What is critical to me is that all Louisville/Kentucky residents have the opportunity to thrive and give back to their communities so that we can all be better.

How dare you, Kentucky GOP! How dare you, Louisville GOP, as if you are oblivious to the protests of 2020. As if you are oblivious to the pain and heartache that still roams throughout our bluegrass. Louisville is a city that is fighting for some semblance of restoration and reconciliation. Instead of cooperating with that effort, the GOP decides to do what it always does, use fearmongering, dog whistles and racism to influence a political campaign. And then the Louisville GOP has the audacious audacity to claim half the people agree with them. Half of what people in Louisville?

Because I stood on the front lines during the 2020 protests.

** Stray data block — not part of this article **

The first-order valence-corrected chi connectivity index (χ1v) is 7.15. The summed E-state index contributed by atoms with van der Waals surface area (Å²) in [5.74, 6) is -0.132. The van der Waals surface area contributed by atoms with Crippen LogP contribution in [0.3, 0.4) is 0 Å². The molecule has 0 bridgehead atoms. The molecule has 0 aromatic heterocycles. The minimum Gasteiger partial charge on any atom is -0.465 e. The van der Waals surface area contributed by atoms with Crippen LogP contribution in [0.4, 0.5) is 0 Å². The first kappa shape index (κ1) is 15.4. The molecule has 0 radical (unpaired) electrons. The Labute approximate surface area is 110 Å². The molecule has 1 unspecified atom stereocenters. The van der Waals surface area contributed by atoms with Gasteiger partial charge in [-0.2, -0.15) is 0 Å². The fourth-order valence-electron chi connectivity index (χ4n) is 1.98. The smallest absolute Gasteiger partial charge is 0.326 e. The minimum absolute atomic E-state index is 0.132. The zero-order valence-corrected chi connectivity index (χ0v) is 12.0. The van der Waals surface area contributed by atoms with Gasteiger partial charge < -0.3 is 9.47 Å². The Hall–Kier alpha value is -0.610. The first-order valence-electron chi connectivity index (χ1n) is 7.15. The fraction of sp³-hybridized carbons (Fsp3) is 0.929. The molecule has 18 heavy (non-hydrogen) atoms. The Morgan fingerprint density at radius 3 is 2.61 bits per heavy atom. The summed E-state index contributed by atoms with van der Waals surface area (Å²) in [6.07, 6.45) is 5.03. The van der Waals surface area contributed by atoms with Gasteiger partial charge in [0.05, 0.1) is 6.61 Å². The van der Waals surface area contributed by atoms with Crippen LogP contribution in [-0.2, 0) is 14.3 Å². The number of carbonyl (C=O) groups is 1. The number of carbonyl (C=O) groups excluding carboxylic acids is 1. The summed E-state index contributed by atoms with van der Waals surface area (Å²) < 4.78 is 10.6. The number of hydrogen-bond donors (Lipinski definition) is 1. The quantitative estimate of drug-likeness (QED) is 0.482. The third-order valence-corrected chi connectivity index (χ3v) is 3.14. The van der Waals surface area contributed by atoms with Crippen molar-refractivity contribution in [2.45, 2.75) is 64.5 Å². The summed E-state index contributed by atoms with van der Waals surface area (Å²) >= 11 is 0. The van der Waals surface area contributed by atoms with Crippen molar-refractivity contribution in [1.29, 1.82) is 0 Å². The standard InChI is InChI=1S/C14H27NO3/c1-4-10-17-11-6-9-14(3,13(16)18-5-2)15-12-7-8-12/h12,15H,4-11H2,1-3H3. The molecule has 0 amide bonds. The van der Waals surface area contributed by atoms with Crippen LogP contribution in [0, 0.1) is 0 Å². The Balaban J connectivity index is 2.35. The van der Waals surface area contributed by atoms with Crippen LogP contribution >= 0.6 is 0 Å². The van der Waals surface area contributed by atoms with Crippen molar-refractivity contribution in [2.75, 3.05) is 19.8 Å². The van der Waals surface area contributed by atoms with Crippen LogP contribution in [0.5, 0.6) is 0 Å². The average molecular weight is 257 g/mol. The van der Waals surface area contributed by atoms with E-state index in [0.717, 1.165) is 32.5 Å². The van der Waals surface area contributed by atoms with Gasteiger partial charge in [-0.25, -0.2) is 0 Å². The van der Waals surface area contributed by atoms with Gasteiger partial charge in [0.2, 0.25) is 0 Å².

I stood with Black people.

I stood with white people.

I stood with brown people.

I stood with LGBTQ people.

I stood with those with disabilities.

I stood with men.

I stood with women.

I stood with the rich.

I stood with the poor.

I stood with lawmakers.

I stood with teachers.

I stood with pastors.

I stood with business owners.

I stood with doctors.

I stood with journalists.

I stood with all walks of life.

Rest assured, what I can tell you is that Louisville is tired of the fuckery. We are tired of the bullshit. We are tired of the dog whistles. We are tired of the games. We are tired of the tomfoolery. We are tired of the shenanigans. We are tired of the racism. We…are…tired.